New Delhi: The Aam Aadmi Party (AAP) and the Congress are projected to poll 39 percent and 34 percent votes, respectively, in Punjab, which is going to the polls next year, as per the third ABP News-CVoter Battle for the States Tracker.
But despite the lead in vote share, AAP may not win a majority out of 117 seats due to regional distribution of voter-base, as per the Tracker.
Also, Congress is benefiting from its Mayawati moment by installing the first Dalit CM in the state. The move is consolidating its hold over Dalit voters.
This brings us to the conclusion that this is a waveless election in Punjab. For all the political and social turmoil witnessed in the state, the electorate is remarkably split in its expression. If this situation continues to hold for another month, then we may see a hung Vidhan Sabha in Punjab with AAP emerging as the single largest party, closely followed by Congress.
The current projections are based on CVoter daily tracking poll conducted between November 13 and December 9, among 18+ adults, including likely voters.
As for the methodology and survey details, the survey reached out to a total of approximately 92,000+ persons across five states (UP, Punjab, Uttarakhand, Manipur and Goa). It was conducted through CATI (telephonic survey). The same is also expected to have a margin of error of ±3 to ±5 percent and may not necessarily have factored in all the criteria.
Shiromani Akali Dal (Badal) is down but not out, it is expected to poll 20 percent votes and may win around 20 seats in the Badal family strongholds. Currently it seems to be out of reckoning, but the party’s performance will most certainly act as the tie-breaker between AAP and Congress.
The Amarinder Singh-BJP alliance does not seem to be adding up to anything significant. Currently, the vote share and seat share of the grouping is projected to remain in lower single digits. However, the alliance’s performance may influence the fate of around 30 seats.
Chief Minister Charanjit Singh Channi is preferred by 33 percent voters as CM in 2022 polls. Interestingly, this number corresponds to the headcount of Dalit population in Punjab. Congress President Navjot Singh Sidhu is preferred by only 5 percent voters, Arvind Kejriwal is preferred by 24 percent voters and Sukhbir Singh Badal is the choice of 18 percent voters.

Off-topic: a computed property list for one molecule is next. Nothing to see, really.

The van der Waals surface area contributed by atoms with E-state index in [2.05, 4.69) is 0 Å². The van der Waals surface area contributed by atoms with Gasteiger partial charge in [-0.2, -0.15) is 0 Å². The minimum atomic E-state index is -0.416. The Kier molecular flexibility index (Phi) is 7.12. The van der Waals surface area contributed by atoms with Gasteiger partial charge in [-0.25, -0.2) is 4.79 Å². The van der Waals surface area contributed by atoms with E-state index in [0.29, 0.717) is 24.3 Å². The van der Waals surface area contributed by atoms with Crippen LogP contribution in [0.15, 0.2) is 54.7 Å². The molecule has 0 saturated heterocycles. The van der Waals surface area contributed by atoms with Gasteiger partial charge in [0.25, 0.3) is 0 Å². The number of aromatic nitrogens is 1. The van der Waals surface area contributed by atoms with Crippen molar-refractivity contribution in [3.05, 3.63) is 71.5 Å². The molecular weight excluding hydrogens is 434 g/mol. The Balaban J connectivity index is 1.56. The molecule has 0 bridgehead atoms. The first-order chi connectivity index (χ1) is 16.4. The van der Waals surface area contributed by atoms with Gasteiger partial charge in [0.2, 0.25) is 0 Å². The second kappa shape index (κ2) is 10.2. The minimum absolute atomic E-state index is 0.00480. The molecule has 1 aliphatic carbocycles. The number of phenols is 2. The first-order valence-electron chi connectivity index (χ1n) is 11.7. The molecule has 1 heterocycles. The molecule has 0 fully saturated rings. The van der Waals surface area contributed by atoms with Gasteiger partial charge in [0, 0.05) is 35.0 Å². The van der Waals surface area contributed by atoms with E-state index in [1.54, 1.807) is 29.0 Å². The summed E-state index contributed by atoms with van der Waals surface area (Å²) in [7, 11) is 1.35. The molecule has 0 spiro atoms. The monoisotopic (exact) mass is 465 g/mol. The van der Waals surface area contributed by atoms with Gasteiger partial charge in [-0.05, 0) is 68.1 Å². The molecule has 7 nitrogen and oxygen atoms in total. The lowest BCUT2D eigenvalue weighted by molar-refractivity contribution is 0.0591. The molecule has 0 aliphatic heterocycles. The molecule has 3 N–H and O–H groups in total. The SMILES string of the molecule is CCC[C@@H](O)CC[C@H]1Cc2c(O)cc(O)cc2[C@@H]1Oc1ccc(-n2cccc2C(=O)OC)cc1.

Regionally, the Dalit population is more concentrated in Doaba and Majha regions of Punjab that account for a total of 48 seats. The Congress is projected to win 28 out of its 42 seats from these two regions. AAP is doing significantly better in Malwa region that accounts for the remaining 69 seats. It is expected to win 41 of its 53 seats from Malwa alone.
Therefore, the three X factors that will ultimately decide the Punjab verdict 2022 are the relative sweep of AAP and Congress in their respective strongholds, the performance of Akali Dal and its potential impact on AAP and Congress, and the ability of Amarinder Singh to dent the prospects of Congress.
For now, despite a reenergised and repositioned political stance, Congress is facing more headwinds than AAP. Also, the rural peasantry, fresh from the protests at Singhu border, is unlikely to fully trust the Akali Dal or the Congress. Both these parties have baggage with Jat farmers who dominate the rural polity.
In terms of Jat Sikh politics, the survey projections are indicative of an emerging vacuum. From 1997-2021, Punjab saw a duopoly of Badal-Amarinder, but currently no leader is polling enough support to inherit the mantle of Jat leadership. Sukhbir Badal is liked by some sections, while others prefer Bhagwant Mann. Navjot Sidhu’s theatrics have not helped him gain traction in state politics, despite the outsized media imagery projected.
Regardless of AAP’s continued lead, there is a distinct possibility of amplification of the current trend of convergence with Congress’ vote share. If the race tightens any further, the eventual outcome will be decided on a seat-by-seat basis.
Therefore, candidate selection may become very important.